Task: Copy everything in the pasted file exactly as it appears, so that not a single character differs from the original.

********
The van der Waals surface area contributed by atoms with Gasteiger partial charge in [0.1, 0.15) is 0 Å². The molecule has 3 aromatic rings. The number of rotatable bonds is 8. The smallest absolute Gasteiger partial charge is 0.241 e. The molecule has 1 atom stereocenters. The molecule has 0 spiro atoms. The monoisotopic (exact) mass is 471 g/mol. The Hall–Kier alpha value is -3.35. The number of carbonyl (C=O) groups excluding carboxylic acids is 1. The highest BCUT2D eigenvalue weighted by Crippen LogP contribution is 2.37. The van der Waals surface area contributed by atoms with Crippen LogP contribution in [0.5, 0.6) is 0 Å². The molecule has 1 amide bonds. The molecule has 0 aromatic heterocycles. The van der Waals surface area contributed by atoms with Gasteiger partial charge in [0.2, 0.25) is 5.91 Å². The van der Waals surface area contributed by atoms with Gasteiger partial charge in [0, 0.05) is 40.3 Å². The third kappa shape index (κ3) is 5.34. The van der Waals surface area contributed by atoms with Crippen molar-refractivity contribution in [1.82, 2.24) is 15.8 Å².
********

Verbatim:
The van der Waals surface area contributed by atoms with Gasteiger partial charge in [0.1, 0.15) is 0 Å². The molecule has 3 aromatic rings. The number of rotatable bonds is 8. The smallest absolute Gasteiger partial charge is 0.241 e. The molecule has 1 atom stereocenters. The molecule has 0 spiro atoms. The monoisotopic (exact) mass is 471 g/mol. The Hall–Kier alpha value is -3.35. The number of carbonyl (C=O) groups excluding carboxylic acids is 1. The highest BCUT2D eigenvalue weighted by Crippen LogP contribution is 2.37. The van der Waals surface area contributed by atoms with Crippen LogP contribution in [0.5, 0.6) is 0 Å². The molecule has 1 amide bonds. The molecule has 0 aromatic heterocycles. The van der Waals surface area contributed by atoms with Gasteiger partial charge in [0.2, 0.25) is 5.91 Å². The van der Waals surface area contributed by atoms with Gasteiger partial charge in [0, 0.05) is 40.3 Å². The third kappa shape index (κ3) is 5.34. The van der Waals surface area contributed by atoms with Crippen molar-refractivity contribution in [1.82, 2.24) is 15.8 Å².